Torres-Palma vows to innovate the traditional real estate development process—buying land or property, fixing it up, leasing it, and then finding your customer. He finds this process to be fundamentally flawed.
“To me, it made no sense,” Torres- Palma explains. “Why wouldn’t you find the tenant first, buy a building that they want? Like, if I’m a coffee shop, [find a building] to my coffee shop size or if I’m a brewery to my brewery size. Then, you have a lease, you do construction together.”

By finding ideal clients their ideal properties instead of the other way around, the Ventana Ventures model plays to everyone’s strengths: It allows the buyer to work on design and construction with someone they can trust, and it prevents the real estate developer from having an asset sit on the market without a tenant or failing after a few months.

This process also allows Torres-Palma to elevate unique and diverse business concepts—as well as minority business owners—that may otherwise have difficulty getting off the ground.

For instance, Ventana Ventures’ first development project was in Bell, California, in 2018. For 12 years, a 7,000-square-foot, city-owned building sat empty on a prime corner of the city. The building was too big for a coffee shop or restaurant, but Torres-Palma thought a brewery might do well there.

“So, our pitch was, look, maybe we can pull off a brewery, and [then] we said, ‘OK, what is the city of Bell? The city of Bell today is about 98 percent Latino. Can we find someone who speaks to that community?’” he says. “We ended up finding a brewery based out of San Diego that uses Mexican ingredients in their beer. We thought, this [works] with the community, we’re not displacing anyone, we’re bringing a business that looks and feels like that community, and so there’s alignment there.”

This is how Ventana Ventures avoids the disruption and displacement that is so common with big development projects. Torres-Palma believes that taking a dilapidated, empty building and making it useful again—with care and deference to the existing neighborhood—enhances a community. But he also notes that, for some people, any progress, no matter its intentions, is a threat.

“If there’s alignment with communities and retail or restaurants and coffee shops, they typically are successful,” Torres-Palma says. “But some people— not many people—will have a reaction to it in a negative way, and I respect that. I totally understand that. We try to do our best. We try to buy dilapidated [property] that, frankly, should have been improved a long time ago and we’re just … beautifying something.”

The success of his developments speak for themselves. In the four years since its founding, Ventana Ventures has completed three consumer-facing development projects, each with their own unique story. Along with Border X Brewery in Bell, Ventana Ventures has developed Farm Cup Coffee, a bright, LGBTQ-owned coffee shop in West Hollywood with a food truck permanently installed inside; and Pasadena Medical Office, a medical office building with 15 exam rooms. Another exciting project, Benny Boy Brewing, Los Angeles’ first brewery and cider house, is set to open soon.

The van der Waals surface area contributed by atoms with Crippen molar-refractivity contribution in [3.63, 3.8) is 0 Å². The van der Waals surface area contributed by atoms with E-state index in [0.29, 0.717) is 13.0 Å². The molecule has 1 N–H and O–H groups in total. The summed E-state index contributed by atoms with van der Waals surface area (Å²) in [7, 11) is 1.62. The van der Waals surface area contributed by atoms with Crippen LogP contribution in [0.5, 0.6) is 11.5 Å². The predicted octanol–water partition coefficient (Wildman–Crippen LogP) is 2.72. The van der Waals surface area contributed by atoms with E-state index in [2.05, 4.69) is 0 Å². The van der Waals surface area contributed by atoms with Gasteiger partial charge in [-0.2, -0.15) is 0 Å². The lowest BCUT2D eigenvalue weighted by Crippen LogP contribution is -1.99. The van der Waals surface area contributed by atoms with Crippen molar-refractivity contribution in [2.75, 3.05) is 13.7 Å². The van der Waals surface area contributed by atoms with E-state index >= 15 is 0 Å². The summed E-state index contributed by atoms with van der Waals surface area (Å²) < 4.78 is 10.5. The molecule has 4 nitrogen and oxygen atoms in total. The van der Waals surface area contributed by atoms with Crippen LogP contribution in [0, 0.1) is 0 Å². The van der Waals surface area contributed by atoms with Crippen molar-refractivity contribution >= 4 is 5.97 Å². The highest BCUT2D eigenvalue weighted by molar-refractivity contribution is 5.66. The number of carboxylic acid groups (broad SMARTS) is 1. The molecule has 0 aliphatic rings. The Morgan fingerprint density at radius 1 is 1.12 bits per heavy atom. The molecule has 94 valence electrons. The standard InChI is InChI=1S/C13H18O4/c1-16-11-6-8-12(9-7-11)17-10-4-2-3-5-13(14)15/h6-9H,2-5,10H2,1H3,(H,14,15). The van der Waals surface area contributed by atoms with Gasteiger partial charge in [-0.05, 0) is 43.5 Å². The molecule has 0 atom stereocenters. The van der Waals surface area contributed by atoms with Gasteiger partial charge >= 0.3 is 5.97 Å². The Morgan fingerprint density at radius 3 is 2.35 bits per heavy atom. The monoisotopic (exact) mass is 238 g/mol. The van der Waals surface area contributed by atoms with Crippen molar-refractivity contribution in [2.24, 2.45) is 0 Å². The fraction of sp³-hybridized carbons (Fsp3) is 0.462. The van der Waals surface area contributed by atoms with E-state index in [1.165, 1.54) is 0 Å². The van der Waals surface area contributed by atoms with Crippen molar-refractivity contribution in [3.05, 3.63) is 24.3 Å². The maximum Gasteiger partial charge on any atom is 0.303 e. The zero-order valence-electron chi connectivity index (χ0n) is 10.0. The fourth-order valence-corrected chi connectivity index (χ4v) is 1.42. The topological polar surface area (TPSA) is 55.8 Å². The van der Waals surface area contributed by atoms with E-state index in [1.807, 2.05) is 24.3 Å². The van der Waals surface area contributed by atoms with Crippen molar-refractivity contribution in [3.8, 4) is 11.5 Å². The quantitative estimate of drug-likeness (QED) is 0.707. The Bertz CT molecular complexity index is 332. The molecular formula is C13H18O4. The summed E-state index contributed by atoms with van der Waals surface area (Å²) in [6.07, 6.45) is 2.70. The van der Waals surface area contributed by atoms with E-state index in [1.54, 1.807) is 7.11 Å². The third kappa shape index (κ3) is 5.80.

As Torres-Palma established Ventana Ventures, he found himself wanting to share his story and the story of other founders with the world. So, in 2019, he started recording a podcast with his wife, Natalya Cappellini, who owns her own commercial construction company, and Nick Conrad, an LA-based video producer.

“I was hearing all these start up podcasts and none of them really hit,” Torres-Palma says. “It was almost like the person asking the of starting a company in a real way. I kept saying, ‘They’re not going deep enough.’”
Torres-Palma’s podcast, Startup to Storefront, documents the experiences of founders from all over the world—from the husband-and-wife owners of an LA-based, cold-pressed juice company to an Australian muralist. Each episode explores the problems and triumphs unique to the guest, with the purpose of encouraging others to see themselves in entrepreneurship and going after their own goals.

“One of the things we talk about on the podcast a lot is imposter syndrome or just giving yourself permission to do the thing that you think sounds crazy,” Torres- Palma says. “The way I look at it is, take all your strengths—what are those things? Those are the things that only you create in this world. Only you have that lens. In the years since the podcast began, it has grown and attracted notable guests. In 2020, it featured actress and activist Sophia Bush and, last July, the show spoke with Diana Nyad, the only human to ever swim from Cuba to Florida. Startup to Storefront has also gained sponsorship from brands like Chobani and CAT.

“Our whole goal was, ‘How do we make entrepreneurship safe?’ At least, taking that initial leap,” Torres-Palma says. “We want people to know that if you’re listening and you’re on the fence about starting your own company, here is someone who’s just like you.”

With every new business venture and the well-loved podcast, Torres-Palma’s career has been all about sharing and embracing diverse experiences—including his own as a Peruvian immigrant and powerhouse serial entrepreneur—to expand the boundaries of what is possible for himself and for anyone else with a dream.

“The reality is when you come here from another country, you don’t have many examples to choose from of others who became successful in this country,” he says. “I just kind of took it on my back and was like, I am going to be the guy, the future uncle, that people can point to and say, ‘Diego did it.’ That was always in the back of my head. That’s [my] motivation at the end of the day.”